FEV1 = forced expiratory volume in 1 s; MRC = Medical Research Council. Note: adapted from [12], Copyright on 11 December 2021.
Table 2. Baseline characteristics of enrolled 396 chronic obstructive pulmonary disease (COPD) patients.
Table 2. Baseline characteristics of enrolled 396 chronic obstructive pulmonary disease (COPD) patients.
FactorsMean ± Standard Deviation (SD) or n (%)
Male (%)382 (96.5)
Smoking history (pack-years)31.7 ± 18.5
Age (years)73.1 ± 9.5
Body-mass index (BMI)23.5 ± 4.1
FVC (% of predicted value)79.7±16.7
FEV1/FVC (%)52.7 ± 10.6
FEV1 (% of predicted value)55.2 ± 18.2
GOLD stage (%)
Mild46 (11.6)
Moderate187 (47.2)
Severe140 (35.4)
Very severe23 (5.8)
DLCO (%)68.5 ± 21.0
6-MWD (m)351.9 ± 111.6
mMRC1.72 ± 0.9
mMRC dyspnea scale
Scale 0/1/2/3/425/133/173/56/9
CCI3.3 ± 2.8
BODE INDEX3.0 ± 2.1
ADO INDEX4.9 ± 1.8
ADO quartile: Q1, Q2, Q3, Q4(%) *
quartile one40 (10.1)
quartile two124(31.3)
quartile three152 (38.4)
quartile four80 (20.2)
* Quartile one was defined by a score of 0–2, quartile two by a score of 3–4, quartile three by a score of 5–6, and quartile four by a score of 7–10. Abbreviations: CCI, Charlson comorbidity index; ADO index, composite index of age, dyspnoea, and airflow obstruction; BODE index, composite index of body mass index, airflow maximum expiratory pressure obstruction, dyspnoea, and exercise capacity; 6 MWD, 6-min walking distance; FEV1, forced expiratory volume in 1 s; FVC, forced vital capacity; MRC score, Medical Research Council dyspnoea scale.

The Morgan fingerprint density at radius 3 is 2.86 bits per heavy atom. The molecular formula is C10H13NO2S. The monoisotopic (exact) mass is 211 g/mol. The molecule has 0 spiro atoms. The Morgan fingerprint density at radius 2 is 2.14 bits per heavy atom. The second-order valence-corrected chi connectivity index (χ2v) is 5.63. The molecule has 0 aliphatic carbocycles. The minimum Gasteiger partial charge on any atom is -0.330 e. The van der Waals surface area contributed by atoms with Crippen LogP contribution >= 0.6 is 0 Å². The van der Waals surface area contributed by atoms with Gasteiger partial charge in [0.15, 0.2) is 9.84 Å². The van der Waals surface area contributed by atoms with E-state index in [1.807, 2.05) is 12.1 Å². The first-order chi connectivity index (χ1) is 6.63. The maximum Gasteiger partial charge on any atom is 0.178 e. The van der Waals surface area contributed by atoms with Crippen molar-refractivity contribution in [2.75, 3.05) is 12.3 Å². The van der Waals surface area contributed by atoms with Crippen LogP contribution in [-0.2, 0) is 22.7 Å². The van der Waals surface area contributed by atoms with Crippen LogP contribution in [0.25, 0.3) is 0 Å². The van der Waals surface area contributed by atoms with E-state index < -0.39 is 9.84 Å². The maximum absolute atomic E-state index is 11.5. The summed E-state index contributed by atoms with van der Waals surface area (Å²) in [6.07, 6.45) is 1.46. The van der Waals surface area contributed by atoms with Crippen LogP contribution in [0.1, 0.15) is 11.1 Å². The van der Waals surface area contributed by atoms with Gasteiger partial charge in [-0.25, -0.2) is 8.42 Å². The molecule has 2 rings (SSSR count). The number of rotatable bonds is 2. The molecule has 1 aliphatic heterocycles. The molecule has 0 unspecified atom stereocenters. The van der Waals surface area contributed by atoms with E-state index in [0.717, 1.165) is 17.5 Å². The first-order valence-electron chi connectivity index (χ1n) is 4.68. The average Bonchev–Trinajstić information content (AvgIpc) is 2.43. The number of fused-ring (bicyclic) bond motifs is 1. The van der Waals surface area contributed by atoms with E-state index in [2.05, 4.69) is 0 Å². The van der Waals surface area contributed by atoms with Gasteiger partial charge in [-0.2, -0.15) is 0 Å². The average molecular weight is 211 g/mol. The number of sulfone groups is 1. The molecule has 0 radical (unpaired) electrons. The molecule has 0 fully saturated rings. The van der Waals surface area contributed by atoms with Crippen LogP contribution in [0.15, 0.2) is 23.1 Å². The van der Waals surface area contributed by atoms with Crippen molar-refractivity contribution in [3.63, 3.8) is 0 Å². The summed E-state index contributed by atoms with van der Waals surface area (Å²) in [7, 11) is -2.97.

Table 3. Value of medical burden and ADO quartile.
Table 3. Value of medical burden and ADO quartile.
ClassificationADO QuartileFrequency or Costs
(Mean (95% CI))
number of outpatient visits114.68 (11.92–17.43)0.108
217.3 (15.26–19.33)
322.68 (17.64–27.73)
419.08 (16.55–21.6)
outpatient medical expenses140,843.48 (30,640.1–51,046.9)0.344
265,834.9 (44,039.02–87,630.877)
369,271.15 (54,892.98–83,649.32)
462,963.4 (54,702.35–71,224.45)
number of hospitalizations10.35 (0.11–0.59)<0.001
20.56 (0.38–0.73)
31.11 (0.82–1.4)
41.69 (1.11–2.26)
Length of hospital stay12.75 (0.53–4.97)<0.001
24.56 (2.74–6.39)
312.16 (8.37–15.94)
420.25 (12.6–27.9)
hospitalization expenses111,865.83 (−859.49–24,591.14)0.03
225,597.92 (9280.94–41,914.9)
335,292.59 (23,548.79–47,036.39)
441,407.2 (24,540–58,274.4)
total medical expenses152,709.3 (36,714.96–68,703.64)0.037
4104,370.63 (85,685.52–123,055.73)
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Li, C.-L.; Lin, M.-H.; Tsai, Y.-C.; Tseng, C.-W.; Chang, C.-L.; Shen, L.-S.; Kuo, H.-C.; Liu, S.-F. The Impact of the Age, Dyspnoea, and Airflow Obstruction (ADO) Index on the Medical Burden of Chronic Obstructive Pulmonary Disease (COPD). J. Clin. Med. 2022, 11, 1893.

AMA Style

Li C-L, Lin M-H, Tsai Y-C, Tseng C-W, Chang C-L, Shen L-S, Kuo H-C, Liu S-F. The Impact of the Age, Dyspnoea, and Airflow Obstruction (ADO) Index on the Medical Burden of Chronic Obstructive Pulmonary Disease (COPD). Journal of Clinical Medicine. 2022; 11(7):1893.

Chicago/Turabian Style

Li, Chin-Ling, Mei-Hsin Lin, Yuh-Chyn Tsai, Ching-Wan Tseng, Chia-Ling Chang, Lien-Shi Shen, Ho-Chang Kuo, and Shih-Feng Liu. 2022. "The Impact of the Age, Dyspnoea, and Airflow Obstruction (ADO) Index on the Medical Burden of Chronic Obstructive Pulmonary Disease (COPD)" Journal of Clinical Medicine 11, no. 7: 1893.